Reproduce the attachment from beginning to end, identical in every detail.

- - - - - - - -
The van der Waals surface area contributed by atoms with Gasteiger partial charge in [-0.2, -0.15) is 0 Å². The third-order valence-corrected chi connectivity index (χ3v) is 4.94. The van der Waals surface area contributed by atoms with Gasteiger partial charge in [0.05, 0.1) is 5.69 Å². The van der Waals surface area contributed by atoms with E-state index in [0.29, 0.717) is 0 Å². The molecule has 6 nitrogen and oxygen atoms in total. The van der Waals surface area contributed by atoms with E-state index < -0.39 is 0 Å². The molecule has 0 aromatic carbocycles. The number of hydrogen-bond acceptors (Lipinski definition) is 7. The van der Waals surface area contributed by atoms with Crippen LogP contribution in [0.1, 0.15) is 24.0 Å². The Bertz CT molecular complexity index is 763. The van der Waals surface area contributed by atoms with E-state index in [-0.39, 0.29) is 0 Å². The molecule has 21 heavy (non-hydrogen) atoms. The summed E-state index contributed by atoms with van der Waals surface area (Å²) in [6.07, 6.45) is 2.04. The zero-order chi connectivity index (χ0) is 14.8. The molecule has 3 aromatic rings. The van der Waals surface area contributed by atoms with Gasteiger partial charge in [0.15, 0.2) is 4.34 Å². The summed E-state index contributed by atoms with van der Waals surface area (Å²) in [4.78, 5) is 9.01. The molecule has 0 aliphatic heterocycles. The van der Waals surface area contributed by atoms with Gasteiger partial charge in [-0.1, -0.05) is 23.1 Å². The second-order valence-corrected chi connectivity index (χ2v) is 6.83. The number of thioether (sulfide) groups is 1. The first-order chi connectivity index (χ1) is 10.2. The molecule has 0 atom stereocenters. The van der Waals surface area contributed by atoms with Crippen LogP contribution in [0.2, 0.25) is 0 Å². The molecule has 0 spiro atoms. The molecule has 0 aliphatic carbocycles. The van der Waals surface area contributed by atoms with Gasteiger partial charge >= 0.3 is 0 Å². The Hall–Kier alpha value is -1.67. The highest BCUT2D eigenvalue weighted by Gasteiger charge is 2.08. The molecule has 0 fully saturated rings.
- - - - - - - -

The van der Waals surface area contributed by atoms with Gasteiger partial charge in [-0.2, -0.15) is 0 Å². The third-order valence-corrected chi connectivity index (χ3v) is 4.94. The van der Waals surface area contributed by atoms with Gasteiger partial charge in [0.05, 0.1) is 5.69 Å². The van der Waals surface area contributed by atoms with E-state index in [0.29, 0.717) is 0 Å². The molecule has 6 nitrogen and oxygen atoms in total. The van der Waals surface area contributed by atoms with E-state index < -0.39 is 0 Å². The molecule has 0 aromatic carbocycles. The number of hydrogen-bond acceptors (Lipinski definition) is 7. The van der Waals surface area contributed by atoms with Crippen LogP contribution in [0.1, 0.15) is 24.0 Å². The Bertz CT molecular complexity index is 763. The van der Waals surface area contributed by atoms with E-state index in [-0.39, 0.29) is 0 Å². The molecule has 21 heavy (non-hydrogen) atoms. The summed E-state index contributed by atoms with van der Waals surface area (Å²) in [6.07, 6.45) is 2.04. The zero-order chi connectivity index (χ0) is 14.8. The molecule has 3 aromatic rings. The van der Waals surface area contributed by atoms with Gasteiger partial charge in [0.15, 0.2) is 4.34 Å². The summed E-state index contributed by atoms with van der Waals surface area (Å²) in [4.78, 5) is 9.01. The molecule has 0 aliphatic heterocycles. The van der Waals surface area contributed by atoms with Gasteiger partial charge in [-0.1, -0.05) is 23.1 Å². The second-order valence-corrected chi connectivity index (χ2v) is 6.83. The number of thioether (sulfide) groups is 1. The first-order chi connectivity index (χ1) is 10.2. The molecule has 0 atom stereocenters. The van der Waals surface area contributed by atoms with Crippen LogP contribution in [0.2, 0.25) is 0 Å². The molecule has 0 spiro atoms. The molecule has 0 aliphatic carbocycles. The van der Waals surface area contributed by atoms with Gasteiger partial charge >= 0.3 is 0 Å². The Hall–Kier alpha value is -1.67. The highest BCUT2D eigenvalue weighted by Gasteiger charge is 2.08. The molecule has 0 fully saturated rings.